Hydrogen vs Electricity – Advantages of Hydrogen as a Fuel Source For Heating

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Given the challenges and environmental impacts associated with fossil fuels like oil, gas, and propane, the HVAC industry is exploring cleaner alternatives, such as hydrogen and electric systems. Is hydrogen or electric heating the superior choice for the future?

The Problems with Oil, Gas, and Propane

In the United States, 59% of residential heating and cooling systems operate on fossil fuels such as oil, gas, or propane. Natural gas is by far the most popular – supplying 63 million or 51% of US households. Heating oil and propane are each used in around 4% of households. Despite their widespread use, these sources of energy are problematic.

From an environmental perspective, all three are a significant source of CO2 emissions. Although natural gas is still a fossil fuel, it is preferable because it is up to 40% cleaner than heating oil or propane. It also produces fewer harmful pollutants, such as sulfur dioxide and particulate matter. The environmental footprint of oil, gas, and propane extends beyond their combustion in our homes. The entire lifecycle of these fuels – from drilling and extraction to refining and transportation – incurs significant ecological and energy costs.

The issues with gas and oil extend into two other pressing areas – safety and price volatility. Explosions and oil leaks put consumers and the environment at risk. Meanwhile, geopolitical tensions and fluctuating demand contribute to unpredictable fuel prices, making it difficult for businesses to plan and for consumers to manage their budgets.

Electric as a Costly Alternative

The HVAC industry has turned to electricity as a promising alternative, drawn by its potential to be generated from renewable energy sources such as solar, wind, hydroelectric, and geothermal power. This is theoretically sound, offering a path to greener operations, but the practical implementation of electric HVAC systems is complicated.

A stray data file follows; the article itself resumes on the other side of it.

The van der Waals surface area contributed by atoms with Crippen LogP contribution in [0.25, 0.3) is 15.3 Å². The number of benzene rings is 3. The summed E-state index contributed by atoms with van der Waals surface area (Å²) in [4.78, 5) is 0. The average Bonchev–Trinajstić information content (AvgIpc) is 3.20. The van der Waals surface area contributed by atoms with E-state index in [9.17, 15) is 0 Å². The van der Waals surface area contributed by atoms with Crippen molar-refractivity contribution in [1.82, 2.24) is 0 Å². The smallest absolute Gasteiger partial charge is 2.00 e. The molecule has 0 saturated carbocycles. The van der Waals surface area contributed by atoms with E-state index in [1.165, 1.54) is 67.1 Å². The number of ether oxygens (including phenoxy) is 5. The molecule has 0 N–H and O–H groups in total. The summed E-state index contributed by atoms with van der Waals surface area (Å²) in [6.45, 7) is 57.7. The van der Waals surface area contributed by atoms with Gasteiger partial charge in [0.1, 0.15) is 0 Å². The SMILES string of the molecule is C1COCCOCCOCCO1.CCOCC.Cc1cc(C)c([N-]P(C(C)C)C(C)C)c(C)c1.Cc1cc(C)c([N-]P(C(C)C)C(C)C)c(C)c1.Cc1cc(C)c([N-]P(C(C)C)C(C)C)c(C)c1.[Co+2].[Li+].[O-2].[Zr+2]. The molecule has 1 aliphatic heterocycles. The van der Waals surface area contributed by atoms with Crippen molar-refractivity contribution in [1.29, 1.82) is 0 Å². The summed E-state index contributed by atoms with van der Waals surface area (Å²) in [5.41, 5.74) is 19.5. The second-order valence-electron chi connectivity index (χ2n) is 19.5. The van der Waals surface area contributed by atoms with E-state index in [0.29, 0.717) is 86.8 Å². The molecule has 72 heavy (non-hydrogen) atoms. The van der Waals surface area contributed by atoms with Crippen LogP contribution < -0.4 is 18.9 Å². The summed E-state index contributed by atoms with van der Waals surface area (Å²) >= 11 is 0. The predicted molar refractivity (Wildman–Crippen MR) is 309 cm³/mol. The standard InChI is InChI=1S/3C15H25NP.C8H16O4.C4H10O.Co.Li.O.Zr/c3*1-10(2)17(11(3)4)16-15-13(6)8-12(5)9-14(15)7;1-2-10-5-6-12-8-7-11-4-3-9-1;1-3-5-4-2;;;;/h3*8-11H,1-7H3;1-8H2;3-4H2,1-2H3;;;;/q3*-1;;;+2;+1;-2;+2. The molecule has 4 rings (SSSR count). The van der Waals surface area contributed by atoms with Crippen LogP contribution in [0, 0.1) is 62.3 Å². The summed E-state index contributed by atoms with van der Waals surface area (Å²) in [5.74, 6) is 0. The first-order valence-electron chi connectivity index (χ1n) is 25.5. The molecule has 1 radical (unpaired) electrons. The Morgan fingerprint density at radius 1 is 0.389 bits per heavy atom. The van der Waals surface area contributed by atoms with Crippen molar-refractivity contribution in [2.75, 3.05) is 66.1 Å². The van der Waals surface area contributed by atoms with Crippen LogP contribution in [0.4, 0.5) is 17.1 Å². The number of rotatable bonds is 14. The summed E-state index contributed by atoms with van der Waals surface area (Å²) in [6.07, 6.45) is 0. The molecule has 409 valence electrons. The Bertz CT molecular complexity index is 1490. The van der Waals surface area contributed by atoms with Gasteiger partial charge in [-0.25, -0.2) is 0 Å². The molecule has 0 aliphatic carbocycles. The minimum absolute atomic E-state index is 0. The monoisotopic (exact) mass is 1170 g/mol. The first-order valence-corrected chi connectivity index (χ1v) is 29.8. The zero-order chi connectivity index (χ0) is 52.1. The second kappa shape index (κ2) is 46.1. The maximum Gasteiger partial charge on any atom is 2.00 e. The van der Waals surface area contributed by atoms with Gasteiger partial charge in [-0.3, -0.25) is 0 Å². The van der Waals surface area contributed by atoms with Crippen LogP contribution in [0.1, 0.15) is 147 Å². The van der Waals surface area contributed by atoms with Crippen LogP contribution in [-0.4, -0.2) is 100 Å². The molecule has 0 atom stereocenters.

While electric boilers do not emit greenhouse gases at the point of use, the production of electricity in fossil fuel-powered plants does.
The overall environmental friendliness of electric heating significantly depends on the mix of energy sources used to generate electricity. As of 2022, 60% of electricity generation is still created through fossil fuels.

Complete System Replacement and Infrastructure

Upgrades Needed Shifting from traditional oil or gas heating to an electric HVAC setup involves a complete system replacement, not just a simple retrofit. The existing oil or gas boiler or water heater must be removed to install a new electric system, including electric boilers or heat pumps. Given the extensive changes needed, including potential upgrades to electrical panels, wiring, and the heating distribution system itself – this process involves a large financial investment. For many households and businesses, this cost can be prohibitively expensive.

Beyond the immediate costs of system replacement, there are broader infrastructure concerns. Many buildings, especially older ones, may not have electrical systems that can support the high demand of electric heating. Upgrading these systems to handle increased electrical loads adds complexity and expense.

On a larger scale, if many buildings in a region make the switch to electric heating, this could place additional strain on the electrical grid. Ensuring the grid's capacity to handle peak demands during cold periods without compromising grid stability requires substantial planning and investment in grid infrastructure and capacity improvements.

Can Hydrogen Replace Gas and Electricity for HVAC?

Hydrogen is starting to catch the eye of the HVAC industry as an eco-friendly choice for heating and cooling. Big names like Bosch are diving into the hydrogen scene, exploring how it can kickstart a shift towards cleaner, more efficient energy use in our homes and buildings. Its unique attributes and compatibility with existing infrastructure present a different set of advantages and challenges compared to fully electric solutions.